I found and bought a bottle of Rochas’ Tocade today. After my night of gnashing fury (beautifully mediated by a late night viewing of John Cassavetes’ film The Killing Of A Chinese Bookie – there is no cure like real art), and a trip to the physio this morning with some friends tagging along for translation help (which we billed as the ‘knee party’) we all went for lunch at an excellent Japanese fish restaurant afterwards and spent the afternoon just talking and immersing ourselves in the lovely free, sunny-weather feeling of Saturdayness.



On the way back to the station: Tocade, by Rochas, in a second hand emporium. Somehow I just couldn’t quite resist it. Like a natural sequel to Laura Biagiotti’s Roma or Elizabeth Taylor’s Diamonds and Rubies, two other fresh and voluptuous vanillic florientals, this scent is one of those big, complex early nineties numbers, essentially, a pleasingly contrasting play between the redness of flowers (rose, geranium, freesia) and the milky yellow vanilla of the ambered, cedar-vanilla base. The contradictory play between the bergamot/magnolia opening and the powdered gourmand heart give the scent an uplifting presence; rounded:  there. While the blend might possibly smell dated and ‘unfashionable’ in some ways (Rochas does have a knack for releasing perfumes when the moment has already passed) , what strikes the nose the most is the obvious quality of the ingredients, the integrity of a blend that has been properly pre-imagined; tweaked, and perfected. Created by Maurice Roucel, who has always been very good at making complicated, orchestral perfumes in the full, top-to-bottom  style (Hermès 24 Faubourg, Guerlain Insolence, Serge Lutens Iris Silver Mist among others), the strength of the composition, which feels much more like an eau de parfum than toilette, is quite impressive and long lasting, with a sweet, tenaciously suggestive aura and gently lingering contours that, with its inherent flirtatiousness and off-the-shoulder assertiveness make Tocade a perfect ‘date scent’. What the perfume potentially lacks in subtlety it certainly makes up in craft,and a really rather sexy ‘ready made’ presence: a buoyantly sensual, ice-creamy vanilla rose.


Filed under Flowers

17 responses to “LE WEEKEND………TOCADE by ROCHAS (1994)

  1. This sounds amazing – not in your face flowery but with enough well-blended ooomph to make its presence known. I’m glad your weekend got better!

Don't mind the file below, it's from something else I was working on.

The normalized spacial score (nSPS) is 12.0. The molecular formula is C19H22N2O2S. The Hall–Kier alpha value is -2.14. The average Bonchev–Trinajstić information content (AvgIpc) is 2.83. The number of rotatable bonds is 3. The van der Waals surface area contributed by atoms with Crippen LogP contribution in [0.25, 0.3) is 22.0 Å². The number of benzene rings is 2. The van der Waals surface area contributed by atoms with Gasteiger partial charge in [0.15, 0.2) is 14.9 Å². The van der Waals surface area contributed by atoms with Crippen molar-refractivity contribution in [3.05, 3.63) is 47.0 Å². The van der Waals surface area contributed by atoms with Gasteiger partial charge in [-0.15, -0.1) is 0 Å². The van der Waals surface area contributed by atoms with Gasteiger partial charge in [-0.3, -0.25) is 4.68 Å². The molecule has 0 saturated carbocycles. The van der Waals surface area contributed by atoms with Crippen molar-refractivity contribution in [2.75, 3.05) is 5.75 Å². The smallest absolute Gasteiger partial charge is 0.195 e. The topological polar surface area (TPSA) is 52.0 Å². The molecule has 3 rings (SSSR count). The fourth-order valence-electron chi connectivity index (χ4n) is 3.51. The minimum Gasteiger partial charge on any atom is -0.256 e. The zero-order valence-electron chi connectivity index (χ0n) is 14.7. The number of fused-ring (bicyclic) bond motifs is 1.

• Thanks. I hope yours is going enjoyably as well. Tocade could never be described as amazing, exactly, but for the price (you can get it REALLY cheaply), it is a great, easy to like, big number that I can definitely wholeheartedly recommend.)

  2. Lilybelle

    Glad you’re having a better day than yesterday. I went to a dept. store for a couple of things this morning, and I tested the current Shalimar edt. It’s very nice! I was surprised.

    • I agree. It’s the edp that is the problem; a yucko leather/bergamot contradiction that to me just doesn’t work. I tried the edt recently also and also thought it was pretty good.

      • Lilybelle

        I haven’t tried the current edp. I gave up when they started releasing so many versions of Shalimar. I cannot and don’t wish to keep up. But I would sniff it in passing. 🙂

  3. Katy

    I recently acquired a small bottle of the modern iteration of Tocade EDT. Many fragrances I adore can be like wrestling a grizzly bear. One day you get the bear and other days the bear gets you! Tocade is one of those fully domesticated perfumes that is always a pleasure and while it is easy to acquire and cheap, it smells anything but. One can pump up the rose action by layering it with a rose lotion or pump up the vanilla by layering it with a vanilla lotion. Get a small bottle today and enjoy it!

    • ‘fully domesticated perfumes’: YES. which is why i have some reservations about Tocade; there lacks some component of free will or intuition or something. It is a BLOCK of scent, really nice, but not quite tender.

  4. Laurels

    I’d say welcome back, but I see that at least two weeks of your posts have suddenly appeared in my blog-reading app, so apparently your blog has not been on hiatus since you won that writing award. I’m looking forward to catching up.

    Tocade was the first perfume sample I tried, roughly a year ago, and despite the fact that it smelled like burning Barbie doll to me, I went down the rabbit hole anyway. How I wish it smelled to me the way it does to everyone else! Casmir is also a nasty plasticky mess for me. I wonder if it’s because there’s some ingredient I can’t smell, something I smell too acutely, or something I just smell “wrong.”

    • No, you are right (also about Casmir, which I also own unsurprisingly), which is why this is not a rave review completely. I think Burning Barbie Doll would have made a better title, actually!

  5. Katy

    I know the dreaded plastic baby doll head note of which you speak. I actually like this smell as it reminds me of new toys. I also completely understand why others may not be as charmed by it as I am!

  6. Recently I’ve been obsessed with making sodas of sparkling water, vanilla syrup, and rose water. Occurs to me that they smell a bit like Tocade…

  7. My SOTD three -or was it four- days ago now. It is one of those few orientals that does well even when it gets slightly warm. I blame it all on the wonderfully blended amber/vanilla that is always present but never cloying. There is also a lovely raspiness- like raw silk- in the base, which I love!

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